Niche Resources

Key Differences Between Public and Private K-12 Schools

What are the differences in public and private education? Is one better than another? How do I know which is right for my child? 


Getting a good education is, without question, one of the best things you can do for yourself and your kids. So where will that learning take place? Here are the differences between a private and public setting in schools. 





The biggest difference between public and private schools is from where they receive funding. Public schools receive funding from local, state, and federal governments. Residents and businesses pay school taxes so that the youth in their community is well-educated. Private schools rely mainly on students’ tuition for funds. Private schools can also receive donations and grants to pay their bills. Because they don’t rely on state funding, private schools are less affected by politics, making their budgets more consistent and predictable. 




Public school teachers must receive certification to teach in a public school. Certification requirements vary by state. Additionally, most states and school districts require teachers to continue education or receive ongoing professional development credits after certification. Most religiously affiliated private schools do not require teachers to be state certified. Schools can, however, recommend their teachers receive certification. In some cases, faculty at private schools can be experts in their field or hold a doctorate degree. This will vary by school, so be sure to do some research on a private school’s faculty. 

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Admissions and Student Body


Another difference worth mentioning is admissions. Public schools must admit all students regardless of family income, special needs, religion, etc. Private schools can be more selective. Some private schools might require an admissions test to get in.  Student body populations at private schools may be all boys or all girls. Performing arts schools may require an audition. For this reason, private schools can usually keep class sizes smaller if they have a selective admissions process. Some parents like the demographics that a private school can provide while others want the more diverse population of a public school.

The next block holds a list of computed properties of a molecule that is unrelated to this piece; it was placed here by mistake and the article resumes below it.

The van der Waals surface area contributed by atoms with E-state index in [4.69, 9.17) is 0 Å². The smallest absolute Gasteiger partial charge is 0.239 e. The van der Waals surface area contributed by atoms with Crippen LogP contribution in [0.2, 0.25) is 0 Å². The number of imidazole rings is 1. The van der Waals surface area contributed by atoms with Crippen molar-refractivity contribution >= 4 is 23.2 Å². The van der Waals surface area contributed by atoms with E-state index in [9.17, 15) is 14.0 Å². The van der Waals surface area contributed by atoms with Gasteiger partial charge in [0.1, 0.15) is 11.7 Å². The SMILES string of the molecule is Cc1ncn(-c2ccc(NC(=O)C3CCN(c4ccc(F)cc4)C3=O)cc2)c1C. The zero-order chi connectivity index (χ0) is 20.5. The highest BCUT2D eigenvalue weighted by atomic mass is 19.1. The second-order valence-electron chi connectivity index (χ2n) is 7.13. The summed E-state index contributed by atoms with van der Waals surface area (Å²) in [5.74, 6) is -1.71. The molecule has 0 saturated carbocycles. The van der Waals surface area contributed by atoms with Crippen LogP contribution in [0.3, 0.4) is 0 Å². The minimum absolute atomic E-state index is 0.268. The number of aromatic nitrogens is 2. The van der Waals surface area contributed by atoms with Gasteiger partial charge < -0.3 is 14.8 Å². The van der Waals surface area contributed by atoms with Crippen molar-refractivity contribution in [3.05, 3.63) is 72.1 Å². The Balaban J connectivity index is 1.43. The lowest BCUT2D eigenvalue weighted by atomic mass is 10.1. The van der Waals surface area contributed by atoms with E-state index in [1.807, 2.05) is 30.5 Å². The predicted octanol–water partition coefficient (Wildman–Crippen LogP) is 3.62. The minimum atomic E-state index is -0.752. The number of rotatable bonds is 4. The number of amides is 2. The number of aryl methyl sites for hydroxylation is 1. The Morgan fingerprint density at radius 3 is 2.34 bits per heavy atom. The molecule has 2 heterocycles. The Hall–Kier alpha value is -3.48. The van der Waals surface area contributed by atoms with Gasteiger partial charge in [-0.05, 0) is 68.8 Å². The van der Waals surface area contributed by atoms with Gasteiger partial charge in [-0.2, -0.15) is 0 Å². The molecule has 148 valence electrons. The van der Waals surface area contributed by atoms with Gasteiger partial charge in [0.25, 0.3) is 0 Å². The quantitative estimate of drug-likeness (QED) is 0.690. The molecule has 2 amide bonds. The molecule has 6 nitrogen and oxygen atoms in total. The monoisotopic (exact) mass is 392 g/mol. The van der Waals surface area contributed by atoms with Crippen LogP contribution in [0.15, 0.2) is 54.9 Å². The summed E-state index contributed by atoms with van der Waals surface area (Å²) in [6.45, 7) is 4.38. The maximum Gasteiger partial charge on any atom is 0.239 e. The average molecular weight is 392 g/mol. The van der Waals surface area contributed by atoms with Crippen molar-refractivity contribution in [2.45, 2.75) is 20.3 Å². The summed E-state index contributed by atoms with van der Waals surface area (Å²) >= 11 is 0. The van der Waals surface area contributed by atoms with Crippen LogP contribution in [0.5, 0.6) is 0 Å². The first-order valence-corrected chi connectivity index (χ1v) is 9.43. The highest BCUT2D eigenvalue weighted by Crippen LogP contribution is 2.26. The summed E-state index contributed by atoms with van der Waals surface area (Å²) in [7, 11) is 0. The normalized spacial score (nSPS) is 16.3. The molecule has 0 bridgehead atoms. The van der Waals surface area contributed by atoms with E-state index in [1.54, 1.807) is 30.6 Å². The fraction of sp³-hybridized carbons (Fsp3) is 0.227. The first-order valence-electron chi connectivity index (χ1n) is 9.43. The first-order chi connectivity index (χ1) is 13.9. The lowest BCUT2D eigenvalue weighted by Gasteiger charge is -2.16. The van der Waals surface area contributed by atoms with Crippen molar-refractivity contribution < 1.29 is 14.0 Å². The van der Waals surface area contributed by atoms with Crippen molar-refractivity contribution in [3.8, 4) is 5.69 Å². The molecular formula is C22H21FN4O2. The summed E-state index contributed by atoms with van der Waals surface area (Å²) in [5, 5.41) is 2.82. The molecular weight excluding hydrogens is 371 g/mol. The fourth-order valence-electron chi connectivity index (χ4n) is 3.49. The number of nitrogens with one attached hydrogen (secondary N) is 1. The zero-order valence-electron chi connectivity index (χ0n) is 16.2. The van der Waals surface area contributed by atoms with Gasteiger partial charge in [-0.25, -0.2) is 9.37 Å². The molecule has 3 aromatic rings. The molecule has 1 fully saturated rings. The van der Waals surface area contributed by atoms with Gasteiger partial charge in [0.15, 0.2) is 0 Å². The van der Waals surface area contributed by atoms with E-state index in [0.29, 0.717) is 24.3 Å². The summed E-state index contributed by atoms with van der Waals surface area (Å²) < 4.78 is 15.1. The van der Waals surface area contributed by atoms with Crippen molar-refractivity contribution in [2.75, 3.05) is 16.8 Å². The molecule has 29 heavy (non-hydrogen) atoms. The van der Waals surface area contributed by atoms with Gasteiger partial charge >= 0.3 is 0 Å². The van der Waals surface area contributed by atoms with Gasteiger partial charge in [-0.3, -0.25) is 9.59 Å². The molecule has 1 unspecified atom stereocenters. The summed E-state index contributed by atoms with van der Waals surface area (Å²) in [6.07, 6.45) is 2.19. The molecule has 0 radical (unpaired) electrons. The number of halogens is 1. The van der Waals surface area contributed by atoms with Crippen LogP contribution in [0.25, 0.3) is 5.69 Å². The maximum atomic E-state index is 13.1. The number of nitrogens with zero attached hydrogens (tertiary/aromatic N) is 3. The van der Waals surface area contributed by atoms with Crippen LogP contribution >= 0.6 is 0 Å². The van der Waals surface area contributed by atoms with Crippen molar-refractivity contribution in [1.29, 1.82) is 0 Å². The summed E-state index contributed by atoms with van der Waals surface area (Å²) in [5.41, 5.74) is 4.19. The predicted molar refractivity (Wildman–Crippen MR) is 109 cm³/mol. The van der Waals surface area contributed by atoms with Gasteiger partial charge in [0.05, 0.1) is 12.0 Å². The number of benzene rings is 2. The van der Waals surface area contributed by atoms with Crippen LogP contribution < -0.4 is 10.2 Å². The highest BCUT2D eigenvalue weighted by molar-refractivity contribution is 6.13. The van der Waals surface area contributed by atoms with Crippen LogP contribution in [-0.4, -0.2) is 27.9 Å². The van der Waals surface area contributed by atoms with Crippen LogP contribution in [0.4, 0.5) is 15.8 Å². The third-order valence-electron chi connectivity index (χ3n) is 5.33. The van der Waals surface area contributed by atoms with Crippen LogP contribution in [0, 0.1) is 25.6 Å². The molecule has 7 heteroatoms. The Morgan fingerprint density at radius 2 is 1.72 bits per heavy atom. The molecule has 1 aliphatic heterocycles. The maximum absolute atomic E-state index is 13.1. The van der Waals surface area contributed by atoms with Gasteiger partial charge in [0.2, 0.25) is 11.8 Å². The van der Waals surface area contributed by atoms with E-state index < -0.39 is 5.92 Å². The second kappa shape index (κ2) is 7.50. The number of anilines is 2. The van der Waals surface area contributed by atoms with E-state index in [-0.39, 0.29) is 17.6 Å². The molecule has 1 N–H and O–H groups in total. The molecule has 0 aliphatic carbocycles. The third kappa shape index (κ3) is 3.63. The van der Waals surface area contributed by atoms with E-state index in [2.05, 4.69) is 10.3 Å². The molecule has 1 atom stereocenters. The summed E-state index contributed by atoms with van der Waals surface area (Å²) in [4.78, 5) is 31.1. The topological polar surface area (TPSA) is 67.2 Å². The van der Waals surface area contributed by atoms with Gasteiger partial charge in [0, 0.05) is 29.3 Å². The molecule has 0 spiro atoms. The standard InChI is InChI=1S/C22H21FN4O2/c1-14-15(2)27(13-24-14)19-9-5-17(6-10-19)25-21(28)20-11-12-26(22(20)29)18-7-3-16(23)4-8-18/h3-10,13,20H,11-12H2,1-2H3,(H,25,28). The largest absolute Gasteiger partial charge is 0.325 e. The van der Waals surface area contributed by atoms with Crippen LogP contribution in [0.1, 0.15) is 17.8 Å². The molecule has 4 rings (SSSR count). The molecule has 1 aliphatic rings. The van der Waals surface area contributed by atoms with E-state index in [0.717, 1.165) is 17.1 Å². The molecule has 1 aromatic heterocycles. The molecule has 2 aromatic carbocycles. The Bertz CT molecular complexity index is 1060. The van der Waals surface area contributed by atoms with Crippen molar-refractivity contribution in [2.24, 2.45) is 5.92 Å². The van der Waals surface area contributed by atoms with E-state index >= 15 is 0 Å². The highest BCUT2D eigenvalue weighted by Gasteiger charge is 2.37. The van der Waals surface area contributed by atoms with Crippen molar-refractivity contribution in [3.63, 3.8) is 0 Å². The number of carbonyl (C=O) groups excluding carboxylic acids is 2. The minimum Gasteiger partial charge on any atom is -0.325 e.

By law, public schools must accommodate students with special needs and make every attempt to educate them in the least restrictive environment. A portion of the funding that public schools receive is specifically reserved for special needs services. Public schools employ teachers who are specifically certified to work with differently-abled students. Private schools will often be accommodating to students’ needs, but can recommend that special needs students look elsewhere for education. A few private schools are designed to specialize in meeting the needs of differently-abled students. 


Religious Affiliation


Public schools, by law, may not be affiliated with any one religion. Because they receive tax money, they must maintain “separation of church and state.” Many public high schools may offer classes in world cultures or world religions, but the curriculum must remain strictly informative and not promote one religion over another. Because they do not receive state funding, private schools may affiliate themselves with a certain religion. A private school, on the other hand, may offer and sometimes even mandate religious classes based on religious affiliation. In certain schools, practicing that religion can be a requirement for admission. 


So Which One do I Choose?


The choice of private or public will depend upon your family’s needs and wants. Some families want their child to receive religious education daily and want that to come from school. Some parents believe that religion is best learned at home or in a place of worship and not a school. Some parents like the homogeneous group of students one may find in a private school, while others like the diversity of peers present at most public schools. A child’s musical inclination, interest in STEM, or talent at sports can also influence a family’s decision. Make a list of what is important to you and your learner and then do your research. Peruse the websites of available schools and check out their reviews and ratings on their Niche profiles and make sure that whatever institution you choose will be a good match for your family. 

Author: Anne DeGerolamo

Anne DeGerolamo is a chocoholic, bookworm, and mom of two. Because of her immense love of grammar, by day, she works as a middle school language arts teacher. She earned a degree in writing and a master's in education. She lives in Pittsburgh, PA with her family. Anne's words to live by are, "Be kind. Eat chocolate."